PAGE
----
As they say, many great scientists happen to be women. Still, female scientists are underrepresented at senior levels of most research institutes. Who can women researchers seek out for support and opportunities in their careers?
We believe in the value of mentorship to advance women in science. And we’re not alone.
At NIBR, if we mentor well, we develop new leaders, improve the quality of our work, make clearer decisions, build stronger teams, and improve individual job satisfaction, professionalism, and career development.
Lisa Jarvis Headshot
Lisa Jarvis, Moderator
Lisa Jarvis is a senior editor at C&EN, the magazine of the American Chemical Society. She’s covered the science and business of the drug industry for more than 15 years. Lisa lives in Chicago with her family and canine coworker, Oscar. You can follow her on Twitter @lisamjarvis or find her writing at cen.acs.org.
Irene Ghobrial, MD
Irene Ghobrial Headshot
Irene Ghobrial, MD
Irene Ghobrial is an Associate Professor at Dana-Farber Cancer Institute (DFCI), Harvard Medical School, Boston, MA and an Associate member of the Broad Institute, Cambridge, MA. She is the director of the Michele & Stephen Kirsch Laboratory and co-director of the Center for Prevention of Progression (CPOP) at DFCI. In addition, she is the co-leader of the Blood Cancer Research Partnership (BCRP), a consortium for innovative clinical trials of community oncology sites coordinated by DFCI.
She received her medical degree from Cairo University School of Medicine, Egypt. She completed her internal medicine training at Wayne State University, MI, and her hematology/oncology subspecialty training at Mayo Clinic College of Medicine, MN.
Her research focuses on understanding mechanisms of tumor progression from early precursor conditions such as monoclonal gammopathy of undetermined significance (MGUS) and Smoldering disease to symptomatic Multiple Myeloma (MM) and Waldenstrom Macroglobulinemia (WM). She specifically focuses on the role of the malignant bone marrow niche in regulating disease progression. She is interested in the development of new molecular/genomic markers that predict progression in precursor conditions which can identify patients who should be eligible for therapeutic interventions to prevent progression or potentially cure the disease at the early stages of the disease before clonal evolution occurs.
She authored or co-authored over 250 publications and book chapters and has received funding support from the National Cancer Institute as well as multiple foundations including Leukemia and Lymphoma Society, Multiple Myeloma Research Foundation and International Myeloma Foundation. She has received multiple awards including membership in the American Society of Clinical Investigation (ASCI), Robert A. Kyle Award for Research in Waldenstrom Macroglobulinemia, and Mentor of the Year Award at DFCI in 2014.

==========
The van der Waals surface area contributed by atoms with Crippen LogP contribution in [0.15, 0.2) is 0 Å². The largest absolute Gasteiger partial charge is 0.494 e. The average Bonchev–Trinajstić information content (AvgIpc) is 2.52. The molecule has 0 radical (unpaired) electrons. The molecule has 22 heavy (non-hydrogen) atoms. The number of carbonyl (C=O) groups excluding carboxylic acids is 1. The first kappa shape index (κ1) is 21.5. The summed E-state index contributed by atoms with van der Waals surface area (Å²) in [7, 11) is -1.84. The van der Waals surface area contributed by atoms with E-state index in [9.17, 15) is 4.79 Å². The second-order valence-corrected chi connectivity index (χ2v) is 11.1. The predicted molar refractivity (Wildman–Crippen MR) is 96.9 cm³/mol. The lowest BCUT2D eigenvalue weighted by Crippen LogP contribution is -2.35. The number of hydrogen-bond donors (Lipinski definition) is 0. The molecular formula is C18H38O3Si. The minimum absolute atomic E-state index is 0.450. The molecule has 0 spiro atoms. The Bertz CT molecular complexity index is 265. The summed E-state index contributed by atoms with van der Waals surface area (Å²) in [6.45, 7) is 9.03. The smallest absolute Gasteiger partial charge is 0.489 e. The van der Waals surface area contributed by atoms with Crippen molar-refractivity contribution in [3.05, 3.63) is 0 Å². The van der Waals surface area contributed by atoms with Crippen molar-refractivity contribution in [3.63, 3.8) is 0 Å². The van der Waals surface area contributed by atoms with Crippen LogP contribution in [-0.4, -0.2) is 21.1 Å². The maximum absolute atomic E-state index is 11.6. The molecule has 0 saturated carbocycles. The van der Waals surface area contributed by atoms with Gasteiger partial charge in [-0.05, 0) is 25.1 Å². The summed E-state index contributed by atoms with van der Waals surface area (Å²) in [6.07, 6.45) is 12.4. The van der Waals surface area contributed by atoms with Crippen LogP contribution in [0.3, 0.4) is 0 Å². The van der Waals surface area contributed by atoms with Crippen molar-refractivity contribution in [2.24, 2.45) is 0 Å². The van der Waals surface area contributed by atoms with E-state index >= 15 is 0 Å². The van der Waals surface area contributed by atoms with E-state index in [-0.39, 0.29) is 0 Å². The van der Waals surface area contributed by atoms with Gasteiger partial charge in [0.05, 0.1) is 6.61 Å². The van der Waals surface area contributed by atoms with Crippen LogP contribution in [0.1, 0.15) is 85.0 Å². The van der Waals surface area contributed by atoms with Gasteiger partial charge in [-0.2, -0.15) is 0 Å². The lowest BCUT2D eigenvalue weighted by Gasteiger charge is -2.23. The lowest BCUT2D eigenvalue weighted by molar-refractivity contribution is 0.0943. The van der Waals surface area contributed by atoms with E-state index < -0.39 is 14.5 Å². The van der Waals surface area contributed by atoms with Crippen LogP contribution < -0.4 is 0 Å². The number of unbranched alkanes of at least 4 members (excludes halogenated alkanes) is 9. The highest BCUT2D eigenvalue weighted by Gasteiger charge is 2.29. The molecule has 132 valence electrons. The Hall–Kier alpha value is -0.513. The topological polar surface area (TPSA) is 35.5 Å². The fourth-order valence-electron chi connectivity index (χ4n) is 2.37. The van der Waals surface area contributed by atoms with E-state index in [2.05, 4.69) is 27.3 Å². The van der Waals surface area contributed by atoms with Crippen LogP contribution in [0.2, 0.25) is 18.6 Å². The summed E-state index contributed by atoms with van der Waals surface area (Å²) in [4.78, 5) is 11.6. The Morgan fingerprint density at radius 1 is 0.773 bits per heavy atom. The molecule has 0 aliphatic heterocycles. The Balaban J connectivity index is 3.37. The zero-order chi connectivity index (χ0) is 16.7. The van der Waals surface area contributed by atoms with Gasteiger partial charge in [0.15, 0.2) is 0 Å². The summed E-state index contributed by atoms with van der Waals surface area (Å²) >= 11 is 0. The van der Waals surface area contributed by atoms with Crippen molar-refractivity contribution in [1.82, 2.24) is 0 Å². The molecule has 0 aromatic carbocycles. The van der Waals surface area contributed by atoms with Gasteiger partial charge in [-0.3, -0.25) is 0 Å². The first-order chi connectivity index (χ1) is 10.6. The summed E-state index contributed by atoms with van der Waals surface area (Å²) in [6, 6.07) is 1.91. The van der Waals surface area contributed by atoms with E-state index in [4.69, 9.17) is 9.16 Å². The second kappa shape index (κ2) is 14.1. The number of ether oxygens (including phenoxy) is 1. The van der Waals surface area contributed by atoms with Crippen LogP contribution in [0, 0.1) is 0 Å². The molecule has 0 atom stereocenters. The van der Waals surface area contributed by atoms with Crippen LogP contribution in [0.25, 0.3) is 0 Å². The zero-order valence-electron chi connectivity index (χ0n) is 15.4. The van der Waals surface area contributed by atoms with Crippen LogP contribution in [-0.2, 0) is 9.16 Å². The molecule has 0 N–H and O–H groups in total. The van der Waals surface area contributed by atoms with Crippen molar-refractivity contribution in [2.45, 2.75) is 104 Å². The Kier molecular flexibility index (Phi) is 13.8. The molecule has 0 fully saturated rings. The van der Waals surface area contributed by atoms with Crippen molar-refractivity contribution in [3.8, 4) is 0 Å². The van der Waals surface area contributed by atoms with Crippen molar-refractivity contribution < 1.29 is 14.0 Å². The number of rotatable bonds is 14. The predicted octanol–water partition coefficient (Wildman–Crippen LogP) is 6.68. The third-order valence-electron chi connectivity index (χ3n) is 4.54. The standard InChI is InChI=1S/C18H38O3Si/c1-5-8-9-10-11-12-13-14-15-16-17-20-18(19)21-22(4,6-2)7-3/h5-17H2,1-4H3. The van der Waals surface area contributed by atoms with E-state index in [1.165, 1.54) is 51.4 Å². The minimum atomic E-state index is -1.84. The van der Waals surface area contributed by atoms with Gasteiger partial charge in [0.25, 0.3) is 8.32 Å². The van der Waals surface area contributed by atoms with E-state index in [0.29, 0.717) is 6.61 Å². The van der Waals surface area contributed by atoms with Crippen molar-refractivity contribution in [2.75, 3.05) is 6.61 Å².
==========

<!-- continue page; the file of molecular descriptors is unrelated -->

“I have been fortunate to have great mentors throughout my career and at each step of my academic life. They are the beacon of light that guides us through the stormy life of our academic careers. I would advise every person (man or woman) to seek good mentors even if they are not within their field or in their own Institute.”
Emily Leproust, PhD, serves as CEO, co-founder and director of Twist Bioscience. As an early pioneer in the high throughput synthesis and sequencing of DNA, Dr. Leproust is disrupting the process of gene synthesis to enable the exponential growth of synthetic biology applications in multiple fields including medicine, DNA data storage, agricultural biology and industrial chemicals. In 2015, she was named one of Foreign Policy’s 100 Leading Global Thinkers of 2015 for fast-tracking the building blocks of life, and Fast Company named her one of the most creative people in business for synthesizing DNA faster than ever. Prior to Twist Bioscience, she held escalating positions at Agilent Technologies where she architected the successful SureSelect product line that lowered the cost of sequencing and elucidated dozens of Mendelian diseases. She also developed the Oligo Library Synthesis technology, where she initiated and led product and business development activities for the team. Dr. Leproust designed and developed multiple commercial synthesis platforms to streamline microarray manufacturing and fabrication. Prior to Agilent, she worked with Dr. X. Gao at the University of Houston developing DNA and RNA parallel synthesis processes on solid support, a project developed commercially by Xeotron Corporation. Dr. Leproust has published more than 34 peer-reviewed papers—many on applications of synthetic DNA, and is the author of numerous patents. She earned her Ph.D. in organic chemistry from the University of Houston and her M.Sc. in industrial chemistry from the Lyon School of Industrial Chemistry in France.